Two ideas to help small market teams and competitiveness. One idea comes from mlb. For example, when Lebron James left Cleveland for Miami, it was Miami gets star and Cleveland gets nothing but a probable worse record which results in tanking. Instead, like mlb, Cleveland could receive Miami's pick as compensation based on the type of player leaving. This compensation pick should be based on the players resume. Lebron is a perennial allstar and should command a pick in the first round. Other players with lesser resumes should command less. Even this idea can be flawed based on the teams compensation pick after a winning season. The example of Miami and Lebron results in Miami improved record which sends a likely compensation pick to Cleveland towards the back end of the draft. This brings in my second idea which would be a change in the lottery. First, the teams with the worst record would share similar odds with compensated teams like Cleveland to draft earliest. Second, there could be more of a faceoff lottery between teams 1 - 14 or expand the lottery to a greater number of teams for more faceoffs. This faceoff lottery would just determine the order for best odds for the actual draft lottery. Third, teams excluded from a faceoff lottery would be teams who signed the allstar or teams who are over the salary cap. These teams would end the first round or even go to the second round based on the number of compensation teams that year. Here's how a faceoff lottery could go based on the Cleveland example and the current lottery number of teams. Odds are just hypothetical.
#1 Worst record team faceoff with comp. pick Cleveland (for draft lottery position 1 and 2) odds 50/50
#2 w. record faceoff with #9 w. record (for lottery position 3 and 9) odds 85/15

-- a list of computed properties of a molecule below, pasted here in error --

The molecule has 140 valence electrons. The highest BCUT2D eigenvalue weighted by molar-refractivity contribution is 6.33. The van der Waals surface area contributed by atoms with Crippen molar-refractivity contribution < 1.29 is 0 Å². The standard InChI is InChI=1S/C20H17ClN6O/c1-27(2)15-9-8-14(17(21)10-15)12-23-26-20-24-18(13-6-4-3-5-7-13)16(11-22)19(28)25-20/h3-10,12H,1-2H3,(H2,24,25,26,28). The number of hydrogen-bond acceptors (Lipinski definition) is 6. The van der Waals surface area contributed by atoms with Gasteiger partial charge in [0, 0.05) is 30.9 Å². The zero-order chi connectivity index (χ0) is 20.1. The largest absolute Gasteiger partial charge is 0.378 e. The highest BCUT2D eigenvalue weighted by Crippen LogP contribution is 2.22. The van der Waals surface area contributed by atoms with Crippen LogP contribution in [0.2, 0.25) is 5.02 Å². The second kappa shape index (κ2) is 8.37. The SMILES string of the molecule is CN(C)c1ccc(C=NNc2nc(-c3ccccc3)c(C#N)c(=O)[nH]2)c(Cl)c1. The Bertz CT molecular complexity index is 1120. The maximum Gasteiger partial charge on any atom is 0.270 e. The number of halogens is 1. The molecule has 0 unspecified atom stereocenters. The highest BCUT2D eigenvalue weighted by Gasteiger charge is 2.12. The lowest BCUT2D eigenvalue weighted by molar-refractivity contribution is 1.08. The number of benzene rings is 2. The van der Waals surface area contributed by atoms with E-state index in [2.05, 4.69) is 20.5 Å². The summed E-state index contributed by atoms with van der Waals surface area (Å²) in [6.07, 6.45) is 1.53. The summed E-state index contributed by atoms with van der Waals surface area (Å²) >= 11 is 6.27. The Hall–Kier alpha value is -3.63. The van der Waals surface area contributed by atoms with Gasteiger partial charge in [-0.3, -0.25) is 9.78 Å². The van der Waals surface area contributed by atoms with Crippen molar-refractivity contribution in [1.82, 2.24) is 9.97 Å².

#3 w. record faceoff with #10 w. record (for lottery position 4 and 10) odds 80/20
#4 w. record faceoff with #11 w. record (for lottery position 5 and 11) odds 75/25
#5 w, record faceoff with #12 w. record (for lottery position 6 and 12) odds 70/30
#6 w. record faceoff with #13w. record (for lottery position 7 and 13) odds 60/40
#7 w. record faceoff with #14 w. record (for lottery position 8 and 14) odds 55/45
#8 w. record faceoff with #15 w. record (for lottery position 9 and 15) odds 50/50 *15th would be expanded or out of lottery pool
Again, the faceoff lottery would only determine which order the teams would represent for the actual draft lottery. Compensation picks would automatically jump into the draft lottery and share the same odds with the worst record. Additional teams with compensation picks would faceoff with teams with the worst records.
Cleveland was compensated 2 1st round picks for Lebron. Are you saying they should have been compensated more? I know Miami wasn't required to but they did to facilitate a sign/trade which is often required especially to move players when you're over the salary cap. Cleveland was also compensated with a huge trade exception which became, if I recall in part, Baron Davis and what became the #1 pick in the draft.